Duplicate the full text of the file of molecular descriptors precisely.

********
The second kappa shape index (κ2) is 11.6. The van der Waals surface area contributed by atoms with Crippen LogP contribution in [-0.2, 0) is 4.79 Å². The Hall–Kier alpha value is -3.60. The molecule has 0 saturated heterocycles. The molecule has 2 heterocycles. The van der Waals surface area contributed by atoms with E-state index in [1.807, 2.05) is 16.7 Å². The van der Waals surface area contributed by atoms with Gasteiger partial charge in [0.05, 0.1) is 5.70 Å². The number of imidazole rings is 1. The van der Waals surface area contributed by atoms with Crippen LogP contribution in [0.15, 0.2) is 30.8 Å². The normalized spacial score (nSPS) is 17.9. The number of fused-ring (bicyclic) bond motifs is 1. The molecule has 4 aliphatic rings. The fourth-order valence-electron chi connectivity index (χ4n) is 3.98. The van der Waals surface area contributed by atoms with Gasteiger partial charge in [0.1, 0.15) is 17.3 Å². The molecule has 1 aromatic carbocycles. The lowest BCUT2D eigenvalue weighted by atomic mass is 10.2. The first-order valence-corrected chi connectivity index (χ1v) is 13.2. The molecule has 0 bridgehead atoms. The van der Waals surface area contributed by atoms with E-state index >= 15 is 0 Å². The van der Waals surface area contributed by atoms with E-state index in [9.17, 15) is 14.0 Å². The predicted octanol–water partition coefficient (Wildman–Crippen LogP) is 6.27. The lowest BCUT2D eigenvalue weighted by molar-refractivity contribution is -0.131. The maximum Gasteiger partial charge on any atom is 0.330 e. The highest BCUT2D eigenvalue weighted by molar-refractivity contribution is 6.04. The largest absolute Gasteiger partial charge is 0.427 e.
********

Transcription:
The second kappa shape index (κ2) is 11.6. The van der Waals surface area contributed by atoms with Crippen LogP contribution in [-0.2, 0) is 4.79 Å². The Hall–Kier alpha value is -3.60. The molecule has 0 saturated heterocycles. The molecule has 2 heterocycles. The van der Waals surface area contributed by atoms with E-state index in [1.807, 2.05) is 16.7 Å². The van der Waals surface area contributed by atoms with Gasteiger partial charge in [0.05, 0.1) is 5.70 Å². The number of imidazole rings is 1. The van der Waals surface area contributed by atoms with Crippen LogP contribution in [0.15, 0.2) is 30.8 Å². The normalized spacial score (nSPS) is 17.9. The number of fused-ring (bicyclic) bond motifs is 1. The molecule has 4 aliphatic rings. The fourth-order valence-electron chi connectivity index (χ4n) is 3.98. The van der Waals surface area contributed by atoms with Gasteiger partial charge in [0.1, 0.15) is 17.3 Å². The molecule has 1 aromatic carbocycles. The lowest BCUT2D eigenvalue weighted by atomic mass is 10.2. The first-order valence-corrected chi connectivity index (χ1v) is 13.2. The molecule has 0 bridgehead atoms. The van der Waals surface area contributed by atoms with E-state index >= 15 is 0 Å². The van der Waals surface area contributed by atoms with E-state index in [9.17, 15) is 14.0 Å². The predicted octanol–water partition coefficient (Wildman–Crippen LogP) is 6.27. The lowest BCUT2D eigenvalue weighted by molar-refractivity contribution is -0.131. The maximum Gasteiger partial charge on any atom is 0.330 e. The highest BCUT2D eigenvalue weighted by molar-refractivity contribution is 6.04. The largest absolute Gasteiger partial charge is 0.427 e.